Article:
Mining companies must learn to adapt to changing conditions

William Gleason

April 30, 2013

NEW YORK — The world has seen unprecedented economic changes in recent years and the mining industry, like many others, must find ways to adapt to the changing and sometimes volatile conditions.

During the first day of the SME's first annual "Current trends in mining finance" conference in New York City the challenges facing the mining industry and those who invest in it where discussed at length. Among the common themes were the challenges for the junior companies to find financing and the need to seek new investment and financing options and partnerships.

Some of the alternative sources of financing discussed include export credit agency funding, industrial development banks, asset base finance, private placements, commodity and trade finance, and vendor and equipment finance.

Among the presenters was Citibank managing and technical director Michael Cramer who said all of the options should be explored for companies to secure financing.

Non-traditional financing options such as institutional or financial investors, sovereign wealth funds, resource and hedge funds, and product financing involving offtake agreements have become popular alternatives, Cramer said.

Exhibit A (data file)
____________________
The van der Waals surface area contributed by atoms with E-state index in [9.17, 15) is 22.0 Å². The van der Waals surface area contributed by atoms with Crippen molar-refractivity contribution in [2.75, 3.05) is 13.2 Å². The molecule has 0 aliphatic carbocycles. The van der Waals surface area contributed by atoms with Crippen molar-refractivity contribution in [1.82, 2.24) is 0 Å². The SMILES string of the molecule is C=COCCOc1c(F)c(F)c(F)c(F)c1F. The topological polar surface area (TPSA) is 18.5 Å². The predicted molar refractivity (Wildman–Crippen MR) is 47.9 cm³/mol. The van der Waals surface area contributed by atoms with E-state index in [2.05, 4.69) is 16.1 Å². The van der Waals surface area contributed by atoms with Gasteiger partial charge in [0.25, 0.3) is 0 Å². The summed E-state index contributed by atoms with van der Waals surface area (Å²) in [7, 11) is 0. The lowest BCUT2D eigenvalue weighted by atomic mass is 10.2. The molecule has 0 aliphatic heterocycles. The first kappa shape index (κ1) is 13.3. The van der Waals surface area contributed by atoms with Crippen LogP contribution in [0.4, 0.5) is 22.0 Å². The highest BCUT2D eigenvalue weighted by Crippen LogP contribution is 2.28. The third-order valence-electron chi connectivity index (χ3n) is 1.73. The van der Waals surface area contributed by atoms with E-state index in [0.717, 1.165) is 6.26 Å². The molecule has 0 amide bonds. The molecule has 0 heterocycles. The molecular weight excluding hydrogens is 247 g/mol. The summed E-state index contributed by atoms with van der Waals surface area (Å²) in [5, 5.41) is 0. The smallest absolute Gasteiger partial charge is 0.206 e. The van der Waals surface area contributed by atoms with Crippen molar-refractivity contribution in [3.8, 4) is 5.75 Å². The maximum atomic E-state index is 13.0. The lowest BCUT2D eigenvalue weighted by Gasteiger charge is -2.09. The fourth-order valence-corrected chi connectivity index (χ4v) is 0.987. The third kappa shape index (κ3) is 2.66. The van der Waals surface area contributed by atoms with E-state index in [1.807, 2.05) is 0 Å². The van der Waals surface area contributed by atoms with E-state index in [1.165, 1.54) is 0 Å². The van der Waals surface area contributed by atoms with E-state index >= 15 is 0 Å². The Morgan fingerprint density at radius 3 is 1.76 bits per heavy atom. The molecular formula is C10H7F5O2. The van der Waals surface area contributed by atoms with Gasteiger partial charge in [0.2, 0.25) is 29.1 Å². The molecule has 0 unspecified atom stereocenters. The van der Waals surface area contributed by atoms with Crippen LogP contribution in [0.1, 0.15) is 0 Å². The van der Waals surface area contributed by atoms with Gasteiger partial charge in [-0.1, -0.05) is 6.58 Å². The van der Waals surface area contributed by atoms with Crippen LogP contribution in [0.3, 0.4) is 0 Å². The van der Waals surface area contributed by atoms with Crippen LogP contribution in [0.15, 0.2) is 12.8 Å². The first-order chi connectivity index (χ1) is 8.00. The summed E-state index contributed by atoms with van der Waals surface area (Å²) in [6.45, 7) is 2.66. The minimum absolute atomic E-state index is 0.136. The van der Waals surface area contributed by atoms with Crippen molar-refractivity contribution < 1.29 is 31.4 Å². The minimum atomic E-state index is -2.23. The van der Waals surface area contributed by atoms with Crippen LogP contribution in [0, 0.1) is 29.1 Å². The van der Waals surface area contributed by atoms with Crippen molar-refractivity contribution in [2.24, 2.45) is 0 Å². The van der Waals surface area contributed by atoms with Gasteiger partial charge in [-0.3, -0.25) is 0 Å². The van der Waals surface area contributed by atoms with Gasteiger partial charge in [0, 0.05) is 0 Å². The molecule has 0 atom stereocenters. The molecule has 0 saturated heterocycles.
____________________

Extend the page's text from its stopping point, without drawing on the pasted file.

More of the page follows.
While a great deal of the conference focused on how companies can secure financing for future projects, there was also a significant emphasis on some of the "soft" topics effecting the mining industry, particularly earning a social license to operate.

Roy Hinkamper, managing director, KPMG said that earning the social license to operate is very important for every company looking to begin a new mining operation.

Another issue discussed at length was the impact of regulatory and compliance issues on mining finance and investment.

Ian Douglas, group executive value assurance, Newmont Mining Corp., spoke about resource and reserve reporting within the United States. This reporting has been a challenge as the United States is not aligned with other major international reporting codes. The U.S. Securities and Exchange Commission (SEC) Industry Guide 7 is more than 30 years old and has not kept up with developments in reserve and resource reporting standards, guidelines and codes. This lack of alignment has created challenges for U.S.-based mining companies to disclose on an equal playing field with foreign counterparts. Foreign companies that list on the U.S. exchanges must re-state reserve and resource estimates to be compliant with Industry Guide 7, under the current system.

Douglas explained that SME has been in discussions with the SEC and has filed a Petition for a Rule Change to the SEC on Oct. 2, 2012.

One of the problems facing the industry, said Douglas, is that the SEC is bogged down with other issues that have come from the Dodd-Frank Act and the fact the mining is a shrinking industry in the United States and therefore not earning as much attention.


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